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In the U.S., all work and not much paid play; French workers get at least 31 days off and Austrians are promised 35. But paid time off in the U.S. is not guaranteed.
Los Angeles Times - Los Angeles, Calif.
Author: Ravn, Karen
Date: Jul 16, 2007
Start Page: F.9
Section: Health; Part F; Features Desk
Abstract (Document Summary)

"For a lot of Americans who are in jobs without a lot of flexibility or discretion, vacation time serves a lot of purposes other than making summer trips to Disney World or Italy," [John Schmitt] says. "They use their vacation time to stay home for the cable guy, or to attend a graduation or to take care of their kid who's come down with the chicken pox."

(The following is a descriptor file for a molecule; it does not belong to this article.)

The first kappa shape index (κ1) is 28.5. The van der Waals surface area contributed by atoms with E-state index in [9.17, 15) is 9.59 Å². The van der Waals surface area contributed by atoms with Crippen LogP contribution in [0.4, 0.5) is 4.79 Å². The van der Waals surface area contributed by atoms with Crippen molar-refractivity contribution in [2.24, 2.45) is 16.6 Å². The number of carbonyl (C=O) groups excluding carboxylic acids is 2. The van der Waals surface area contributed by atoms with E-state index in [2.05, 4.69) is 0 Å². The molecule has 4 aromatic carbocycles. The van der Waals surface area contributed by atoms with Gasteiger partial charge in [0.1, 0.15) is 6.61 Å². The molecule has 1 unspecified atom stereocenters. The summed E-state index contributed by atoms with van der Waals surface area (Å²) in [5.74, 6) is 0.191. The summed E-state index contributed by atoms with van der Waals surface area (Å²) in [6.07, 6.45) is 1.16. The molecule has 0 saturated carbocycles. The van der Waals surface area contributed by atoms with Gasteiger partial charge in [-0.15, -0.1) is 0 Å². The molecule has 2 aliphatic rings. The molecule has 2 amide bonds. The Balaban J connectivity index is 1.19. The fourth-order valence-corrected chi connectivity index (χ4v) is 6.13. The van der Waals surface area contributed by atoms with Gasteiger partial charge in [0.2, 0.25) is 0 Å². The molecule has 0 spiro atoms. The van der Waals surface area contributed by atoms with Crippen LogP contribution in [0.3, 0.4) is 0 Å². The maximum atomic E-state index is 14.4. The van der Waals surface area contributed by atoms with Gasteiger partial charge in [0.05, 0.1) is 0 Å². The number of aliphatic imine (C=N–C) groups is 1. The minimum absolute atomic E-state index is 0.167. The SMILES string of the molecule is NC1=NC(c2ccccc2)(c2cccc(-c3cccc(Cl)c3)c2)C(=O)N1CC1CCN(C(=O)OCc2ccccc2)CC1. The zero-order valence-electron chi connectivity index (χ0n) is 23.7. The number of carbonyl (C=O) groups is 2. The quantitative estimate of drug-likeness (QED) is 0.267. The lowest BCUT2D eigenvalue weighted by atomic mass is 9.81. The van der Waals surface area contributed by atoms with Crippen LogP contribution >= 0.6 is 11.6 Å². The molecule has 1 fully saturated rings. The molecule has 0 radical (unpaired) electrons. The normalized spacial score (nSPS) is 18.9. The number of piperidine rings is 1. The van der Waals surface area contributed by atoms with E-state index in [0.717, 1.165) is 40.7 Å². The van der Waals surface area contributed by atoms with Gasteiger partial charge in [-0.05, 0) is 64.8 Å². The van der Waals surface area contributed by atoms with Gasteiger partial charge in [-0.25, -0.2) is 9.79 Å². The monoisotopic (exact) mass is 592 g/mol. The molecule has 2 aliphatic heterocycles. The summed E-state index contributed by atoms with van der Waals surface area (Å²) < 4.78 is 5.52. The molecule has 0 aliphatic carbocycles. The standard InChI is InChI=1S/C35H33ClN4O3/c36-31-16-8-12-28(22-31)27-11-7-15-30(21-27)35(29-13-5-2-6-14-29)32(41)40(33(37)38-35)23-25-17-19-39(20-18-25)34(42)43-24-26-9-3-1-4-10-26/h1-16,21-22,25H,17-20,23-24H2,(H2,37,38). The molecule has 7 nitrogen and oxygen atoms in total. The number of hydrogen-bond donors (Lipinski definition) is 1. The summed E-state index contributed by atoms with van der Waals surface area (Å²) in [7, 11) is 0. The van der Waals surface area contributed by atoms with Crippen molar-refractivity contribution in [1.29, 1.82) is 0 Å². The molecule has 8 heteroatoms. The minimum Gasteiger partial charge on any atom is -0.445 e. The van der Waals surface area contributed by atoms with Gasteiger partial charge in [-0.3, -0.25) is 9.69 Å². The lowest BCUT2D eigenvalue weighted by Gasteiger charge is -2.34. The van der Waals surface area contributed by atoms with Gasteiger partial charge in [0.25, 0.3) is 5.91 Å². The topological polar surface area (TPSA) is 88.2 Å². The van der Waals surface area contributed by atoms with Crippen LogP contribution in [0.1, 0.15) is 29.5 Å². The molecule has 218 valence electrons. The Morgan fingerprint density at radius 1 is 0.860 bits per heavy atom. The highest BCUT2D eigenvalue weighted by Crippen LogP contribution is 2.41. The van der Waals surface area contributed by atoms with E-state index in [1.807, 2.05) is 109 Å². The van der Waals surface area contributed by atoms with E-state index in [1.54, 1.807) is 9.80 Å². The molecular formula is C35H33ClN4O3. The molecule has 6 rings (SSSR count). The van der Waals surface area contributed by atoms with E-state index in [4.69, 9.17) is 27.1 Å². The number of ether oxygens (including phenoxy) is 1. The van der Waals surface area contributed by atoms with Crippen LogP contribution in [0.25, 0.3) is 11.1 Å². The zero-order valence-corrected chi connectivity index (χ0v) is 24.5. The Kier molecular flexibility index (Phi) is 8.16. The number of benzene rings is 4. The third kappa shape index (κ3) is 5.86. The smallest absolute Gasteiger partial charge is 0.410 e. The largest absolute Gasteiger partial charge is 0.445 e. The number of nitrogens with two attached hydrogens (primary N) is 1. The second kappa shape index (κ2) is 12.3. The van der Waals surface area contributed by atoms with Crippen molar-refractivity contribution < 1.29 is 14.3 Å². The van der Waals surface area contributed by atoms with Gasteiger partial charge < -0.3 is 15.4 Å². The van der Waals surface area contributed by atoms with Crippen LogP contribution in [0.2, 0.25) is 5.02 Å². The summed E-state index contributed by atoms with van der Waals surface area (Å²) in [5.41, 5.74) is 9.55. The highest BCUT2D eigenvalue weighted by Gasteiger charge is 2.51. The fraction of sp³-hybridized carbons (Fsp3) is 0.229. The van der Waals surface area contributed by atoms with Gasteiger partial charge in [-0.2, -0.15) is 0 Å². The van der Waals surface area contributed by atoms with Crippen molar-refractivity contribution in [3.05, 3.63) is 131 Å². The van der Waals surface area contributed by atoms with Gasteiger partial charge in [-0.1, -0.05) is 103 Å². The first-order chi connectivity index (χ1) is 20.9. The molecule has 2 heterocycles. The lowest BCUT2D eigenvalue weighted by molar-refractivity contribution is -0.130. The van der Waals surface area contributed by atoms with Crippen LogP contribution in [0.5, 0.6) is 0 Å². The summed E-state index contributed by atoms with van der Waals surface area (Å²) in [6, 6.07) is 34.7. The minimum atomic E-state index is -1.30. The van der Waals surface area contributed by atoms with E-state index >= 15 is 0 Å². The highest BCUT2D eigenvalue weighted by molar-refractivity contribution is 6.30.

"Americans are the workaholics of the world," says John de Graaf, Take Back Your Time's national coordinator. "Having three weeks off wouldn't make people lazy. It would prevent burnout, make them better workers when they're working and give them a chance to pay attention to other aspects of their life."

Though Americans' vacation time is relatively skimpy, they don't always use it all up. Somewhere between one-third and one-half of employed adults don't take as much vacation as they have coming to them -- 35%, according to the 2007 Vacation Deprivation survey (analyzing vacation habits in the U.S. and four other countries); 56% according to a survey conducted this spring for Hudson, a division of the Hudson Highland Group, which specializes in professional recruitment.

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